He suggests that I go out and have sex with women to be sure >_<

 

I love Silven though, and to have sex with some woman just to find out what it feels like... I don't think I really care for the idea. On one hand I'm kind of curious, but I'm completely devoted to Silven. He's the one I want and even if it were just "meaningless" sex to find out what it feels like, I would feel wrong because Silven is the one I want. I couldn't explain that to him... not ready to tell him about Silven yet, not until Silven has moved to Florida and we've known each other in person for a while.

 

Dad wasn't the only one with questions once we got to this part of the conversation. It was hard to preface things with hypotheticals, but I did. I asked "if I turn out to be with a guy, will that be a problem for you?" His answer remained "I'd rather see you with a woman, but its your decision, we're not going to throw you out or anything" he took it one step further and answered a question I had before I'd even asked it "and YES you can bring him over for Christmas!"

 

I love my Dad.

 

Edit, need to add some more here:

 

I did a lot of cutting my family out of my life when I was growing up. Talking to my dad like I have over the last couple weeks... I know I wasn't much of a son while I was growing up and I can't go back and be his son as a child, in effect, I took my childhood from more than myself, I took it from him too. After this talk... I'm going to try to make things right between him and me. I can't be his son as a kid again, but I can be his son as an adult. So... I'm going to have more talks with him about me, let him get to know me better as an adult... can't possibly say everything that needs to be said in one talk, but I will be talking to him more.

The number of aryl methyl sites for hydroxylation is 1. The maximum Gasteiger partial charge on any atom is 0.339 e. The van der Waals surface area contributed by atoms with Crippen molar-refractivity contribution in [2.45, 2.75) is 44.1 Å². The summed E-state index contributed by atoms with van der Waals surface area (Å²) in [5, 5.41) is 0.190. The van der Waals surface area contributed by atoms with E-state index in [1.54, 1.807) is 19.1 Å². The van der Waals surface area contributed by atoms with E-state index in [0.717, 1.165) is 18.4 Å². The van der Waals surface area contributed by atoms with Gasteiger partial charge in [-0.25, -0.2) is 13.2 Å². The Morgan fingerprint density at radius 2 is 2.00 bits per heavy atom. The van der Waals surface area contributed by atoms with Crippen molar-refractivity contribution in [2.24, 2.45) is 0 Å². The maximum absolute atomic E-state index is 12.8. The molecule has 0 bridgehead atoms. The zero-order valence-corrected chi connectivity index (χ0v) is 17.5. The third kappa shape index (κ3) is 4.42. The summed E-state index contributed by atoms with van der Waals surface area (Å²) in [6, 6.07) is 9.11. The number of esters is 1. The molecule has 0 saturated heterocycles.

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WOW. I'm really glad your Dad accepts you the way you are. :2thumbs: And if you bring Silven and your kid over for Christmas you'll win over the other family-members too :D

 

:hug:

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Dem, :hug:

 

 

That had to be one of the hardest conversations of your life. I'm so happy for you that your dad is being so understanding and supportive of you. Absolutely priceless.

 

 

:hug:

 

 

 

 

 

 

 

 

 

 

B)

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When he asked... it was definitely a shock to me at first, but I could tell the conversation was headed in that direction, so I had some time to prepare myself... actually, I've had a lot of time to prepare myself to have this kind of conversation with my dad. I wouldn't have been able to talk to him like this and definitely not about this a month and a half ago. I owe a lot to GA, the people here, and especially Silven for this. Thanks Guys!

 

Also, just added a little bit more to the entry, in case you didn't catch it.

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Wow Demetz ...

 

I see a problem growing inside you now. You made a decision not to share what happened for fear of how your family would react, and you fear sharing Silven with them for how they will react.

 

I can see you starting to blame yourself for the distance between you and your family. It is natural, it was your choice to hide the truth. When you were young it was fear of having done wrong or for getting hurt. Then it became status quo with nothing to be gained and everything to be lost. As you pulled away to protect them from what you held inside, they could not have been ignorant. Yes, they may have thought that it was simple teenage behavior. You don't sound like you were the type to get into extra trouble or into drugs. You seem to be the type who was lost and looking for something to allow your life to make some semblance of sense. It is easy to see the problems with a child when there is a sudden change in behavior. It is when the changes are slow and gradual that the probelms are hard to spot. If the child does not eventually act out in an extreme fashion, the unobservant parent will never notice. You blame yourself for pulling away from your family as though you had some other choice. You were simply trying to maintain your safety as you understood it. At each step along the way, reaffirming the choice made sense, in that combination of relived childhood memories and the understanding of the current circumstances in your growing brain.